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Exclusive or not, part 2.

A quick blog post on a familiar topic: Kindle Unlimited. Mainly to draw attention to two posts, Author Earnings Report for October 2014, and Hugh Howey’s blog post about it.

The previous time I wrote about the topic, Howey held that he might move his books exclusively to Amazon and Kindle Unlimited. After the latest report, he’s having second thoughts. He notes that especially those indie authors with middling sales aren’t doing very well on KU, mainly because compensation per borrow is less than what they would make per sale. Moreover, he finds troublesome a system that rewards those who do well while leaving others worse off. Therefore, he might stay off KU for ethical reasons.

Howey isn’t against KU. He encourages authors to experiment. If your books aren’t on other platforms yet, sign up for 90 days and see what happens. You can always leave if it doesn’t work for you. However, he questions the need for exclusivity. Perhaps it’s time that Amazon drop it. As he says, Amazon is by far the biggest site for finding ebooks. Giving up the demand for exclusivity won’t change that.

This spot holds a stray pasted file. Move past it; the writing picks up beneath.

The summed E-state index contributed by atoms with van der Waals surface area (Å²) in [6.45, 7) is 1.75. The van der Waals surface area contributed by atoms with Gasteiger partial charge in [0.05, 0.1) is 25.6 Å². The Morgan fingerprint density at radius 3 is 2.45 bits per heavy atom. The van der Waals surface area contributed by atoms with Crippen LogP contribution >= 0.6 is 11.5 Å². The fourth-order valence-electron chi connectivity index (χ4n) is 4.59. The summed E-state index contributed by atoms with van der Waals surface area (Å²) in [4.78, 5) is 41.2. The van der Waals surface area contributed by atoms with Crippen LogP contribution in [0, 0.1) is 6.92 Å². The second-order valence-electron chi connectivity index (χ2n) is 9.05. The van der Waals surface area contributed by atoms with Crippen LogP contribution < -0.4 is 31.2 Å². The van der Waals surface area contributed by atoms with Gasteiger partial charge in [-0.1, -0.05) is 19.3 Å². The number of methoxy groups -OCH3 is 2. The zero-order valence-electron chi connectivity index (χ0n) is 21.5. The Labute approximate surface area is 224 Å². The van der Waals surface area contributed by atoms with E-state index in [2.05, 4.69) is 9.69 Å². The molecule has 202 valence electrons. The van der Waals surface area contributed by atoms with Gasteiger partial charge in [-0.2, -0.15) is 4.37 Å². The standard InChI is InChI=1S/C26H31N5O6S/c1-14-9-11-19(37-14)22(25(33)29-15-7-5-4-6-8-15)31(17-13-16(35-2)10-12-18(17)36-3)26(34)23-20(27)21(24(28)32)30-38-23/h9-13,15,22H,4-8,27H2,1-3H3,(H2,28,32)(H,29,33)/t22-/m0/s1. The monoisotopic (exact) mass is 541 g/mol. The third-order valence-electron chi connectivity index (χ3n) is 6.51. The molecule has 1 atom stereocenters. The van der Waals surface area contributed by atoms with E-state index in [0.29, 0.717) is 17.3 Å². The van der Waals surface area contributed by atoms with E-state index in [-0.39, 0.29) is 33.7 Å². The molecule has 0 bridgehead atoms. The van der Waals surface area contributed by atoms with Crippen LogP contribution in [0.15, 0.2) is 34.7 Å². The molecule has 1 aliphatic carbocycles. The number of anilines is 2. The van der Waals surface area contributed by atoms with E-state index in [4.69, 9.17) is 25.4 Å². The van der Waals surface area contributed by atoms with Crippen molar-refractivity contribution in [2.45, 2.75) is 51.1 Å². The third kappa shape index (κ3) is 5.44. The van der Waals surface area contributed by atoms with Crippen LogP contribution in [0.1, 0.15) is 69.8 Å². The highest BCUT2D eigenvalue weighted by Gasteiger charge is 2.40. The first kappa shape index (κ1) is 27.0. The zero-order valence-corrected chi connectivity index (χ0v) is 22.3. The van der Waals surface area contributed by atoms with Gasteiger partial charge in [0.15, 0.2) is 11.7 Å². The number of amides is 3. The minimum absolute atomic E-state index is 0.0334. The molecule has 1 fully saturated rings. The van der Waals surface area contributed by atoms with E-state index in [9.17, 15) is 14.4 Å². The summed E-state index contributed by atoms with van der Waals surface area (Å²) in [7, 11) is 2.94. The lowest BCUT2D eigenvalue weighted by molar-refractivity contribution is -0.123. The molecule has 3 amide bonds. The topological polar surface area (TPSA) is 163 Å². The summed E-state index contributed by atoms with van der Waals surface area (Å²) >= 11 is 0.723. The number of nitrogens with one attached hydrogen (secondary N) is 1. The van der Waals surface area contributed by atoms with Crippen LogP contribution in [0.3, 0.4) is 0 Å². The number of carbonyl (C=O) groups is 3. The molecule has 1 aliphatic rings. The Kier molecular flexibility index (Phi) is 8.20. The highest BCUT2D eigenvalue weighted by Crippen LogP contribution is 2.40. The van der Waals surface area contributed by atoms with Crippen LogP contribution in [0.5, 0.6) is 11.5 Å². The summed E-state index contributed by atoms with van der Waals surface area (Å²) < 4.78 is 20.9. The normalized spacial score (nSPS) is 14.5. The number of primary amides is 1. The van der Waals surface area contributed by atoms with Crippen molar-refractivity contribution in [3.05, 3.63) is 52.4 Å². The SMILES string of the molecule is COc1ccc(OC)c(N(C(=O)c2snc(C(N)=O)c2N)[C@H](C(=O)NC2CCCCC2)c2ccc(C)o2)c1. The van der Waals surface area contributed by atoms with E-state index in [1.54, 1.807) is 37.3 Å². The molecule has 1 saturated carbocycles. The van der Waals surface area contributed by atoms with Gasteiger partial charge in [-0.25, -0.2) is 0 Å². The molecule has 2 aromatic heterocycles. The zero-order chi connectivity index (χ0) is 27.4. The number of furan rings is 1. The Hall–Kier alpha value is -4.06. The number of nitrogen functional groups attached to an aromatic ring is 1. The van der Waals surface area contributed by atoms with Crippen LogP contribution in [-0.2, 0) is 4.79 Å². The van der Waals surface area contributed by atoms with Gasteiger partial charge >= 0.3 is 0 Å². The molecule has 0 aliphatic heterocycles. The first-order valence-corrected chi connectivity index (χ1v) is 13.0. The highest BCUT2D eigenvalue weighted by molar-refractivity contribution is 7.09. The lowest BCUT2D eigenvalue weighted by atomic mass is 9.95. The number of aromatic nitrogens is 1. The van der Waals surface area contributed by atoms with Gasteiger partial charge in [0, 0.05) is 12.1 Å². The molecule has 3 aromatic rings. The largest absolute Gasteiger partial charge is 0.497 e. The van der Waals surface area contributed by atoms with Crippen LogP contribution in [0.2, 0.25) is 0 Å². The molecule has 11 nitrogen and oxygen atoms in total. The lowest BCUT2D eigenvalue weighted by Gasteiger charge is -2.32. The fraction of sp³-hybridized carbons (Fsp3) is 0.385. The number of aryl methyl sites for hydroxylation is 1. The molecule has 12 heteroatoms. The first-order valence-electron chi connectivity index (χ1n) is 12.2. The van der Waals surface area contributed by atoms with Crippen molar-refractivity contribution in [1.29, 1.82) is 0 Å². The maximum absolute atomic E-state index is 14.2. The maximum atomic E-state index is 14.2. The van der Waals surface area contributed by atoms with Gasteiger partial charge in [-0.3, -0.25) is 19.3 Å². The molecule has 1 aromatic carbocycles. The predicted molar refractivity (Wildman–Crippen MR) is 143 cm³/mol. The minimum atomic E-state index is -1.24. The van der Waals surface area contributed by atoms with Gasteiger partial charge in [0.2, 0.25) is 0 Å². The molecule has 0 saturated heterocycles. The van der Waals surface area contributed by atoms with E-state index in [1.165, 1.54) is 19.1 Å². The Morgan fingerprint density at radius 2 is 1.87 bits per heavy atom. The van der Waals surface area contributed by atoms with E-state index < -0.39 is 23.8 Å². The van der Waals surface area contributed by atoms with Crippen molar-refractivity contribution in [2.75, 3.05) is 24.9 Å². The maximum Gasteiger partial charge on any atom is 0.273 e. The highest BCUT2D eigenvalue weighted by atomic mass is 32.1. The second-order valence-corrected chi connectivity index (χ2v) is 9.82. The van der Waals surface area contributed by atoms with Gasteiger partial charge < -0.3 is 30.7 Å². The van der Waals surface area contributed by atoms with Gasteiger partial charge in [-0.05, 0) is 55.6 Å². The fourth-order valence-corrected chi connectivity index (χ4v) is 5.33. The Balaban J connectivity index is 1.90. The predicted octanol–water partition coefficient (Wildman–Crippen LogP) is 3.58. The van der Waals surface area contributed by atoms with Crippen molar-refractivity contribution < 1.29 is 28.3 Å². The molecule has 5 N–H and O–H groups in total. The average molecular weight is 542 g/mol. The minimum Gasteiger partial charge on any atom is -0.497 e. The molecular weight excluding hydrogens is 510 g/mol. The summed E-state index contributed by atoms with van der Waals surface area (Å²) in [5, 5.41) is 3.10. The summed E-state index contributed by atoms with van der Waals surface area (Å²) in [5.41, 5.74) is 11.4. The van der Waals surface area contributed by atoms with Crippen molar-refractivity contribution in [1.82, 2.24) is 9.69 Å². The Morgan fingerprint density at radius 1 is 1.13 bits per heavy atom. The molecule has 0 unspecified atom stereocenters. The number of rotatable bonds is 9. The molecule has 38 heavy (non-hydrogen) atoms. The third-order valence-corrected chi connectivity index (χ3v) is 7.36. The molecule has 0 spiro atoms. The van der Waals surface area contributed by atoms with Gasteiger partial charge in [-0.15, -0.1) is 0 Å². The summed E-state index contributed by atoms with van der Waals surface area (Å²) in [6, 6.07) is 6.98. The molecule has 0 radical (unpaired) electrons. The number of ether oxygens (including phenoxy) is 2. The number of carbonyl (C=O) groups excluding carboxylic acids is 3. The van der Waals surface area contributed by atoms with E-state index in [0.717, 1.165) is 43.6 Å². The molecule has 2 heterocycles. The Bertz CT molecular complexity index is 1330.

Personally, I’m keeping the books I have on KU there for now. They don’t move terribly well, but borrows still outnumber the sales. And as Amazon announced larger fund for this month, maybe the compensation per borrow will rise to make it financially worthwhile to have my books there. I’ll keep you posted.


Comments

  1. I've been doing my own KU experiment since last month. I may not be making as much royalty per KU download as I would per sale, but that doesn't necessarily mean I'm losing - those KU downloads may not have been sales otherwise. Plus, the downloads of my 99cent novella's helps even out the loss. I put my full findings so far here: http://www.tracingthestars.com/kindle-unlimited-author-experience-sept-2014
    Like you, I'm curious to see what October will bring with the $2 million they added to the pool...

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